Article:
Many people would come to the website and think we are trying to be edgy with the score we gave to this game. Not quite. While the language I personally used was lost bashing, it was a very inspired brand of bashing to say the least. After hearing so many negative comments and so many negative reviews (AKA 6/10s, the mainstream games journalism equivalent of “bad”), I went in with rather low expectations, and not even those were met.
I stand strong in everything I said and don’t think I was being harsh. To shortly reiterate the review, I found that story was particularly abysmal in its stupidity. The audio was a snorefest of generic music with lazer noises and bad soundalikes. The gameplay really wasn’t all that fun with its needlessly confusing starcard system. And then the loot box fiasco was just the icing on the cake. Fun fact, Ubisoft recentaly globally rolled back all their scheduled 2018 releases and I have a slight suspicion that they intended to implement loot boxes but are now backpedalling. I have no proof of this, just merely a speculation.
So, you may be asking yourself, what’s the point of this article? Are you just here to kick SWBF2 while it’s down? Well, no. This is because it’s not “down” at all since it appears to somehow still be a successful release. But as much as there were many great games this year, there were also 3 major titles that were massive disappointments.
Sonic Forces came out recently and I harped on that being only good for the soundtrack. But would I play that game over playing SWBF2? Yes, this buggy, poorly slapped together mess of a game is still a better and far more entertaining experience, made doubly so because it’s short. And well, that soundtrack, hot damn.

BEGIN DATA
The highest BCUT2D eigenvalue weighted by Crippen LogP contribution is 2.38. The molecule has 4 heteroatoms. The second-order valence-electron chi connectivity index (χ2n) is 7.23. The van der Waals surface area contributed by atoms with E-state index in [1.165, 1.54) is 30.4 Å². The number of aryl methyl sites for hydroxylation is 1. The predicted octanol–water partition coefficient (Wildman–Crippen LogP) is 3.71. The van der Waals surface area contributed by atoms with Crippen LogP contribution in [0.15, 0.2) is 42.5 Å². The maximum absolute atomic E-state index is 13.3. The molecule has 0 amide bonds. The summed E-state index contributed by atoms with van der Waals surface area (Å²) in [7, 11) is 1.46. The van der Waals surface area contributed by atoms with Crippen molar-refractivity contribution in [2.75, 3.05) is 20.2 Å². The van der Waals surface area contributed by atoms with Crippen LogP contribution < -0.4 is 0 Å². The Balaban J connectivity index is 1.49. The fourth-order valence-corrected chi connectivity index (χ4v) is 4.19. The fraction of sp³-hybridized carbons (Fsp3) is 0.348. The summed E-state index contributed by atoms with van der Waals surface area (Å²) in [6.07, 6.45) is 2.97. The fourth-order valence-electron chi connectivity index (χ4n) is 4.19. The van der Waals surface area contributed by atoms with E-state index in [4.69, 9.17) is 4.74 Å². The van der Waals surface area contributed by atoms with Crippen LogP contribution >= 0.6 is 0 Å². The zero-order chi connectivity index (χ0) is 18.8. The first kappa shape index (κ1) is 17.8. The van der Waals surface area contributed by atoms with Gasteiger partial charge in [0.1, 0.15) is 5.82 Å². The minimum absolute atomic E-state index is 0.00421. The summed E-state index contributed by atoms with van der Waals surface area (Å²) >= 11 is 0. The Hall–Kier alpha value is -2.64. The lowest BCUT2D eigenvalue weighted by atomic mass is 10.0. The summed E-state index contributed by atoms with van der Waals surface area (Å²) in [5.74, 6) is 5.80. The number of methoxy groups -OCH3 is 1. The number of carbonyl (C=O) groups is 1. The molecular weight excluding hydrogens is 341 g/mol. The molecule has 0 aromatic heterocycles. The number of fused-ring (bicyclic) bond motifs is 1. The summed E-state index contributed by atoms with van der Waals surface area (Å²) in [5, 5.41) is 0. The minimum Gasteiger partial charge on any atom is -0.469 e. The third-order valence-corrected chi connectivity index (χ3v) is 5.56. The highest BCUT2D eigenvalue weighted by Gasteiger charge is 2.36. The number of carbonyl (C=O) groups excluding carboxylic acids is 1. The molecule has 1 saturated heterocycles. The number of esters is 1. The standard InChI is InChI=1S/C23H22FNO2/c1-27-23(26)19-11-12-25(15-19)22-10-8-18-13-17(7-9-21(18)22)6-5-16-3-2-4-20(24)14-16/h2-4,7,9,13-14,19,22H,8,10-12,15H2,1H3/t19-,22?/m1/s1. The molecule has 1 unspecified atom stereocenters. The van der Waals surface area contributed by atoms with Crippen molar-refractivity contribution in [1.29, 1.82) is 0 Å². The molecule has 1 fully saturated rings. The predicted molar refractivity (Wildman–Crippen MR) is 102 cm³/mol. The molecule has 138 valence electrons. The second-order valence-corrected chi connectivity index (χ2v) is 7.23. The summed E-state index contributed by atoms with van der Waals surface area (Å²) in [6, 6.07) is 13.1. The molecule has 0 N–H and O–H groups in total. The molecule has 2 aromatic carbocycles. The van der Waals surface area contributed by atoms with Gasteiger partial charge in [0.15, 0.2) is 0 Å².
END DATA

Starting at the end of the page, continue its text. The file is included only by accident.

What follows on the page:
Mass Effect Andromeda was a huge letdown across the board thanks to janky animations, clunky combat, and god awful scripting. But it’s still Mass Effect and as much as I like to joke that SWBF2 was Star Wars game with mass Effect assets, one thing still stands. Andromeda does have substance. By now, Andromeda should also be fairly patched (I hope) to a point where all the multitudes of bugs and glitches have been fixed.
What else was a letdown? Agents of Mayhem, Volitions spiritual successor to Saints Row, was quite mess. It was buggy just like Andromeda, but only half as much. The way the script and character design was made, I genuinely have no idea what audience they had in mind when they made this game, it’s all over the place in tone and script. But after finishing the campaign, I still had stuff to do, and time permitting, I would have done it because even with all the repetition, it was at least playable. A weird design, but playable.
And that’s just 3 examples. I’m not saying that Star Wars Battlefront 2 is the worst game of the year, the game runs ok, the graphics are good, and at its core there’s potential for improvement. This, on the otherhand, is a heavy letdown because it didn’t have good press before it came out, and was even worse for wear on release date. But to all the fans who are angry at the bad reviews, you ire is misdirected. Don’t get mad at the reviewers for giving your bad game a bad review. Refocus your attention on EA and ask why, oh why, did they make the decisions they made for the game. You deserve more and you should be asking for more.
Star Wars: Battlefront II is a sequel to 2015’s remake of the classic Battlefront (2004) series originally released for the sixth console generation. The new Battlefront II was developed by DICE Studios and published by EA Games. Originally, the first iteration of this remake series came into a bit of controversy when it turned out that the core game only had 4 maps and that the rest of the planned map releases would only come with a fifty dollar expansion pass. Obviously, EA have learned their lesson because there is no expansion pass for Battlefront II. It’s all just water under the bridge now, right?